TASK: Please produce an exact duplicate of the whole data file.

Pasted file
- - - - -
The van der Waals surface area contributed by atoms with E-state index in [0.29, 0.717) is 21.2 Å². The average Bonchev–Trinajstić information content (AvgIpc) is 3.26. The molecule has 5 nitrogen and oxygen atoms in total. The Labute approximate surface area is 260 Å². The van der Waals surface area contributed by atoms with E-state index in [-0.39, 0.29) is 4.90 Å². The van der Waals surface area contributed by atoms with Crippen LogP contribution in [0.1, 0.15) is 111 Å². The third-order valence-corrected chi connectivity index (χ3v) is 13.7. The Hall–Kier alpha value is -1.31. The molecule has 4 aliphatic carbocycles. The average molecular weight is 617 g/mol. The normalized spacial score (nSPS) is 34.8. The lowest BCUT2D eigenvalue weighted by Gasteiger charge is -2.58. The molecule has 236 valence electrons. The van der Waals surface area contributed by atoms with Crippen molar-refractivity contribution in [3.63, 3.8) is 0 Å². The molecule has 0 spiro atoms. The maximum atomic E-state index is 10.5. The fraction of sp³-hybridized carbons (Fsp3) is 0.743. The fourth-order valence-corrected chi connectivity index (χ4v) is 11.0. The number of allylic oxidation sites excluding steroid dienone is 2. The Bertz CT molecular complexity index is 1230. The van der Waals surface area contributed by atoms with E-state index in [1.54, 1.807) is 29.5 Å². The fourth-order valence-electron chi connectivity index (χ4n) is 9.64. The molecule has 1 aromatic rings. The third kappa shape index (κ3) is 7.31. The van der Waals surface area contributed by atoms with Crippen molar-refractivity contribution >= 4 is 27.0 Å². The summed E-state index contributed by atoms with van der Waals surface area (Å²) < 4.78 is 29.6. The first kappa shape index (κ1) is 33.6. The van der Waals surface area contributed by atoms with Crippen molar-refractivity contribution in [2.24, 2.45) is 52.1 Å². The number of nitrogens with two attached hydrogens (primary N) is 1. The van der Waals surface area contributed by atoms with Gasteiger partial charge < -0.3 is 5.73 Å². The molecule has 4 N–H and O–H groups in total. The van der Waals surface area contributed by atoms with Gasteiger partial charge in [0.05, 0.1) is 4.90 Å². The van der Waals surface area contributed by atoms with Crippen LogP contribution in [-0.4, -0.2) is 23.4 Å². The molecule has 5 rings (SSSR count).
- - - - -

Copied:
The van der Waals surface area contributed by atoms with E-state index in [0.29, 0.717) is 21.2 Å². The average Bonchev–Trinajstić information content (AvgIpc) is 3.26. The molecule has 5 nitrogen and oxygen atoms in total. The Labute approximate surface area is 260 Å². The van der Waals surface area contributed by atoms with E-state index in [-0.39, 0.29) is 4.90 Å². The van der Waals surface area contributed by atoms with Crippen LogP contribution in [0.1, 0.15) is 111 Å². The third-order valence-corrected chi connectivity index (χ3v) is 13.7. The Hall–Kier alpha value is -1.31. The molecule has 4 aliphatic carbocycles. The average molecular weight is 617 g/mol. The normalized spacial score (nSPS) is 34.8. The lowest BCUT2D eigenvalue weighted by Gasteiger charge is -2.58. The molecule has 236 valence electrons. The van der Waals surface area contributed by atoms with Crippen molar-refractivity contribution in [3.63, 3.8) is 0 Å². The molecule has 0 spiro atoms. The maximum atomic E-state index is 10.5. The fraction of sp³-hybridized carbons (Fsp3) is 0.743. The fourth-order valence-corrected chi connectivity index (χ4v) is 11.0. The number of allylic oxidation sites excluding steroid dienone is 2. The Bertz CT molecular complexity index is 1230. The van der Waals surface area contributed by atoms with E-state index in [1.54, 1.807) is 29.5 Å². The fourth-order valence-electron chi connectivity index (χ4n) is 9.64. The molecule has 1 aromatic rings. The third kappa shape index (κ3) is 7.31. The van der Waals surface area contributed by atoms with Crippen molar-refractivity contribution >= 4 is 27.0 Å². The summed E-state index contributed by atoms with van der Waals surface area (Å²) < 4.78 is 29.6. The first kappa shape index (κ1) is 33.6. The van der Waals surface area contributed by atoms with Crippen molar-refractivity contribution in [2.24, 2.45) is 52.1 Å². The number of nitrogens with two attached hydrogens (primary N) is 1. The van der Waals surface area contributed by atoms with Gasteiger partial charge < -0.3 is 5.73 Å². The molecule has 4 N–H and O–H groups in total. The van der Waals surface area contributed by atoms with Gasteiger partial charge in [0.05, 0.1) is 4.90 Å². The van der Waals surface area contributed by atoms with Crippen LogP contribution in [-0.4, -0.2) is 23.4 Å². The molecule has 5 rings (SSSR count).